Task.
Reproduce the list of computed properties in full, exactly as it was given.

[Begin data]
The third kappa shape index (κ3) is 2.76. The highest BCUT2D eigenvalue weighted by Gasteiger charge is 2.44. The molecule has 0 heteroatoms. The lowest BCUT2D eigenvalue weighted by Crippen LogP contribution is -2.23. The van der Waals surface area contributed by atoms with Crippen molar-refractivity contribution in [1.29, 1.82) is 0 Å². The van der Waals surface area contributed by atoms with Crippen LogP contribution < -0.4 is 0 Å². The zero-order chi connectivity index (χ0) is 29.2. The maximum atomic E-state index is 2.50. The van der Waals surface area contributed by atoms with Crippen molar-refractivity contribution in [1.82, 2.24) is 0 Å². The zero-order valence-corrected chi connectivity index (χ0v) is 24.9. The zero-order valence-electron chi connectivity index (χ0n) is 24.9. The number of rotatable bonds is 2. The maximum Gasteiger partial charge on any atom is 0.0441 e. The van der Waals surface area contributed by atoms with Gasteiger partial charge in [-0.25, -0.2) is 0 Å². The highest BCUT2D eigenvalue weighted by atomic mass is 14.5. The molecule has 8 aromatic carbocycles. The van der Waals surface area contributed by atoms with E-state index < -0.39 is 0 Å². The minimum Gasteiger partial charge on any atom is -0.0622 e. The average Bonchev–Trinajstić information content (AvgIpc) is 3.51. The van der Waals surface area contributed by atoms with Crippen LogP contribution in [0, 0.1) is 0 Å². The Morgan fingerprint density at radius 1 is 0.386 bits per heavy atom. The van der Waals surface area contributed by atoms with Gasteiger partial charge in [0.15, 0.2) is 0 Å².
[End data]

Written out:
The third kappa shape index (κ3) is 2.76. The highest BCUT2D eigenvalue weighted by Gasteiger charge is 2.44. The molecule has 0 heteroatoms. The lowest BCUT2D eigenvalue weighted by Crippen LogP contribution is -2.23. The van der Waals surface area contributed by atoms with Crippen molar-refractivity contribution in [1.29, 1.82) is 0 Å². The van der Waals surface area contributed by atoms with Crippen LogP contribution < -0.4 is 0 Å². The zero-order chi connectivity index (χ0) is 29.2. The maximum atomic E-state index is 2.50. The van der Waals surface area contributed by atoms with Crippen molar-refractivity contribution in [1.82, 2.24) is 0 Å². The zero-order valence-corrected chi connectivity index (χ0v) is 24.9. The zero-order valence-electron chi connectivity index (χ0n) is 24.9. The number of rotatable bonds is 2. The maximum Gasteiger partial charge on any atom is 0.0441 e. The van der Waals surface area contributed by atoms with Gasteiger partial charge in [-0.25, -0.2) is 0 Å². The highest BCUT2D eigenvalue weighted by atomic mass is 14.5. The molecule has 8 aromatic carbocycles. The van der Waals surface area contributed by atoms with E-state index < -0.39 is 0 Å². The minimum Gasteiger partial charge on any atom is -0.0622 e. The average Bonchev–Trinajstić information content (AvgIpc) is 3.51. The van der Waals surface area contributed by atoms with Crippen LogP contribution in [0, 0.1) is 0 Å². The Morgan fingerprint density at radius 1 is 0.386 bits per heavy atom. The van der Waals surface area contributed by atoms with Gasteiger partial charge in [0.15, 0.2) is 0 Å².